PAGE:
Three Convicted for Role in $194 Million Minnesota Ponzi Scheme

A federal jury convicted three Minnesota men for their role in the $194 million Ponzi scheme masterminded by Trevor Cook that ranks as the second-largest Ponzi scheme in Minnesota history.  Jason "Bo" Beckman, 42, Gerald Durand, 62, and Patrick Kiley, 73, were convicted of all charges and immediately taken into custody.  The three were convicted of 12 counts of wire and mail fraud, one count of conspiracy to commit mail and wire fraud, and two counts of money laundering. In addition, Beckman was convicted on two counts of wire fraud, two counts of mail fraud, two counts of filing a false tax return, and one count of tax evasion. Durand was also convicted on two counts of concealing a material fact from the United States and three counts of filing a false tax return. Each likely faces over one hundred years in prison if sentenced to the maximum term for each count.

Cook's scheme, only second in Minnesota history to Thomas Petters' $3.65 billion Ponzi scheme, purported to achieve above-average returns through trading in commodities and futures.  Partnering with two firms, Crown Forex SA and JDFX Technologies, Cook pitched risk-free returns to potential investors, attempting to allay any concerns by explaining that Crown Forex was operated by Jordanians that complied with Islamic sharia law and thus could not charge him interest on the loans he took out.  Additionally, investors were told that transactions closed daily and thus were not subject to risk from being held overnight.  In total, Cook and his associates raised nearly $200 million from over 700 investors.  Yet, only $104 million of that amount was used to trade currency, of which $68 million was lost.  The remaining amounts were used to pay investor returns and fund the personal and business expenses of the schemers.  

According to prosecutors, Cook used Beckman, Kiley and Durand to pitch the scheme to potential investors.  Both Kiley and Durand hosted radio shows hosted on Christian broadcast radio.  Kiley, by far the most successful conduit for new investors, brought in nearly two-thirds of all investors to Cook's scheme, and boasted that he had forty years of experience in the financial industry despite never graduating from college and previously selling appliances and other consumer products.  According to Kiley, the opportunity to invest in Cook's scheme had previously only been open to banks and international corporations, but available to Kiley's audience - whom he called "truth seekers" - in order to "protect them from an impending economic collapse."  Kiley would then close each show with a prayer.  Beckman conducted numerous seminars touting the scheme and also solicited affluent clients through his company, Oxford Private Client Group.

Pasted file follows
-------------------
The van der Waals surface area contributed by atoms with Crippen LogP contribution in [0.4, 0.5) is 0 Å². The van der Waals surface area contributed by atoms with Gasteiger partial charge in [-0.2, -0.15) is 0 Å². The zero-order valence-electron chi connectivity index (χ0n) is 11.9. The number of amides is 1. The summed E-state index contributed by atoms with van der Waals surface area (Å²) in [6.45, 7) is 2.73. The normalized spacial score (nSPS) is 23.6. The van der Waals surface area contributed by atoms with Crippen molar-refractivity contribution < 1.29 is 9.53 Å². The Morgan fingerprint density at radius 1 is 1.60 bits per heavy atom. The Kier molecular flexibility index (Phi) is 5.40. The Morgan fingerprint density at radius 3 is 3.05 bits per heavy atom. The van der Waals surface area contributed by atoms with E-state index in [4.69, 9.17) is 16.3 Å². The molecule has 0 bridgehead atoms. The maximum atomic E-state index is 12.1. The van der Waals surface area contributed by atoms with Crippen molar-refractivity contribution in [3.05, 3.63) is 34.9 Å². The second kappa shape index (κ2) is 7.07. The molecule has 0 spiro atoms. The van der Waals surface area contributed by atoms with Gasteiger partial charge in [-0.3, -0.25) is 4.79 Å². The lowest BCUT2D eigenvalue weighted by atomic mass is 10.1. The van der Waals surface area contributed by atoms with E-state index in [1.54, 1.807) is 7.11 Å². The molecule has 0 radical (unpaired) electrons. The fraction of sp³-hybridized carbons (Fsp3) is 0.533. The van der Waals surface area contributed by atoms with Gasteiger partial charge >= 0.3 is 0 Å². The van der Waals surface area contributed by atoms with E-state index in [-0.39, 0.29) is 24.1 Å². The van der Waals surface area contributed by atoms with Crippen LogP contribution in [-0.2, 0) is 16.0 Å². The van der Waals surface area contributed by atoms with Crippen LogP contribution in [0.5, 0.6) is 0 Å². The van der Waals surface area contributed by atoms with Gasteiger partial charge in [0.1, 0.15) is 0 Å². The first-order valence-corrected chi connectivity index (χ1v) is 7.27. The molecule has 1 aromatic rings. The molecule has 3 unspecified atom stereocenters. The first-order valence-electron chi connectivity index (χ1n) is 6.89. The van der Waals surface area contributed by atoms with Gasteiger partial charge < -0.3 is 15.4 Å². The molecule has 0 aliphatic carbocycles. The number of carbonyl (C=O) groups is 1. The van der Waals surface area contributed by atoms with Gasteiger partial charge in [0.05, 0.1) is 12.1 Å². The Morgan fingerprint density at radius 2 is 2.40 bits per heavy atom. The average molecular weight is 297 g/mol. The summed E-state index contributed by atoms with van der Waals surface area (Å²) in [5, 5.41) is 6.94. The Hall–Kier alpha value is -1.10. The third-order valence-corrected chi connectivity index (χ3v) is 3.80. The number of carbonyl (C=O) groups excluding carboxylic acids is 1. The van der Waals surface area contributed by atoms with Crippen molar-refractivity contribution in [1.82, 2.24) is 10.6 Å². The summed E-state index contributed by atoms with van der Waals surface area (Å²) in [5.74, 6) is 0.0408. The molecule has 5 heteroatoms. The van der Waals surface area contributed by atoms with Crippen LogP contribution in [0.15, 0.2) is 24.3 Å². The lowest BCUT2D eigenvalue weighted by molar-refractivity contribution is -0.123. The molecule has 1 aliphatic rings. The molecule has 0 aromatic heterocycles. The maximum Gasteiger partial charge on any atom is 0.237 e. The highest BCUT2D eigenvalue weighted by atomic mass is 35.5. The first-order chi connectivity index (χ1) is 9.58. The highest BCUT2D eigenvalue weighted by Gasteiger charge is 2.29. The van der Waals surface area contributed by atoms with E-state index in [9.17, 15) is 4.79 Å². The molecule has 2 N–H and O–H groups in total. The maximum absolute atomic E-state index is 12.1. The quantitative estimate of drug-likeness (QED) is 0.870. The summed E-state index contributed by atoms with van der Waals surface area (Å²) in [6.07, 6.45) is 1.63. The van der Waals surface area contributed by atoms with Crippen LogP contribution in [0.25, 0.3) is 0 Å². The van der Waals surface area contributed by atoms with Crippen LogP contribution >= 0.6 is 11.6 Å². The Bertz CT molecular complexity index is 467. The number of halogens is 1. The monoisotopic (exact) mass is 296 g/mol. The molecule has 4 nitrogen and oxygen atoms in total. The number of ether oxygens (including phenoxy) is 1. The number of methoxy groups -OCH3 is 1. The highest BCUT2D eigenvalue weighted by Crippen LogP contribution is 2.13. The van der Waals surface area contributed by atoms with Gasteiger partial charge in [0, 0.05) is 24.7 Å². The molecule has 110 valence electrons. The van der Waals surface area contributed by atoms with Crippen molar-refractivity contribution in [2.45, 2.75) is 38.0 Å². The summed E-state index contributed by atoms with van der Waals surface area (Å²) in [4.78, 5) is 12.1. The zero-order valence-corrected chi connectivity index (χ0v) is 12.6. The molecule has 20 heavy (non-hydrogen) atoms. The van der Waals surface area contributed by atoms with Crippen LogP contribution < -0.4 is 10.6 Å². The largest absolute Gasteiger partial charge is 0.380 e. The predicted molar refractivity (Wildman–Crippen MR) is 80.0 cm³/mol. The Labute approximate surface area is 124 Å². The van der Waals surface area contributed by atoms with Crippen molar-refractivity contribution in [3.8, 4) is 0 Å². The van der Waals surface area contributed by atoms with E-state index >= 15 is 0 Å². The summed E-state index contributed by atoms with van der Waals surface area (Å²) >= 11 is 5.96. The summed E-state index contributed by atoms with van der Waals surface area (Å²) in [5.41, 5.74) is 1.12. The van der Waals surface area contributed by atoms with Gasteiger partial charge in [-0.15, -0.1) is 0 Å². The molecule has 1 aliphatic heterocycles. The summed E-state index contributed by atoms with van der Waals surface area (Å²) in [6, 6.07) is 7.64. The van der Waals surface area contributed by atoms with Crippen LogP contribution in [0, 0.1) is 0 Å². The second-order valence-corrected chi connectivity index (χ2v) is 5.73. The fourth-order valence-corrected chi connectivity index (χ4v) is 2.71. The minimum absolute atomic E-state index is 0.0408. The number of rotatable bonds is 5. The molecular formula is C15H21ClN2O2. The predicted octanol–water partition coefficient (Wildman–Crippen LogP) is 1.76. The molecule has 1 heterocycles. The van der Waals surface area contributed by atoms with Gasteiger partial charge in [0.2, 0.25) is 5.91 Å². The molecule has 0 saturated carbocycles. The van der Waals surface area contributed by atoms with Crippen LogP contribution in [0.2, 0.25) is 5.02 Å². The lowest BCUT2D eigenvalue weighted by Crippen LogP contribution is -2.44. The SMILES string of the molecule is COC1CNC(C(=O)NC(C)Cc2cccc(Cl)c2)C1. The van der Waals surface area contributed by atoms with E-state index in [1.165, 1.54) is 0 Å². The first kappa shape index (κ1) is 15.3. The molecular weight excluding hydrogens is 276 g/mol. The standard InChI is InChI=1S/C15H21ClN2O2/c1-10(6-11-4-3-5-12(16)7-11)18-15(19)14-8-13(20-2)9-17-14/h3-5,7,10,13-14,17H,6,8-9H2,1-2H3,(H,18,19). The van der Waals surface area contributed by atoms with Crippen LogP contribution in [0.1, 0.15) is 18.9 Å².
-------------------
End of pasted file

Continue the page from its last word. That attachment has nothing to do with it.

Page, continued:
The criminal trial had several notable incidents, including the order by Chief United States District Judge Michael Davis to allow several attorneys hired by Beckman to break the attorney-client privilege concerning their conversations with Beckman in his ultimately unsuccessful bid to purchase a stake in an NHL team.  The trial also saw Beckman give heated testimony about his lack of knowledge concerning Cook's scheme.

Judge Davis has not yet scheduled a sentencing date.

A copy of the indictment against the three men is here.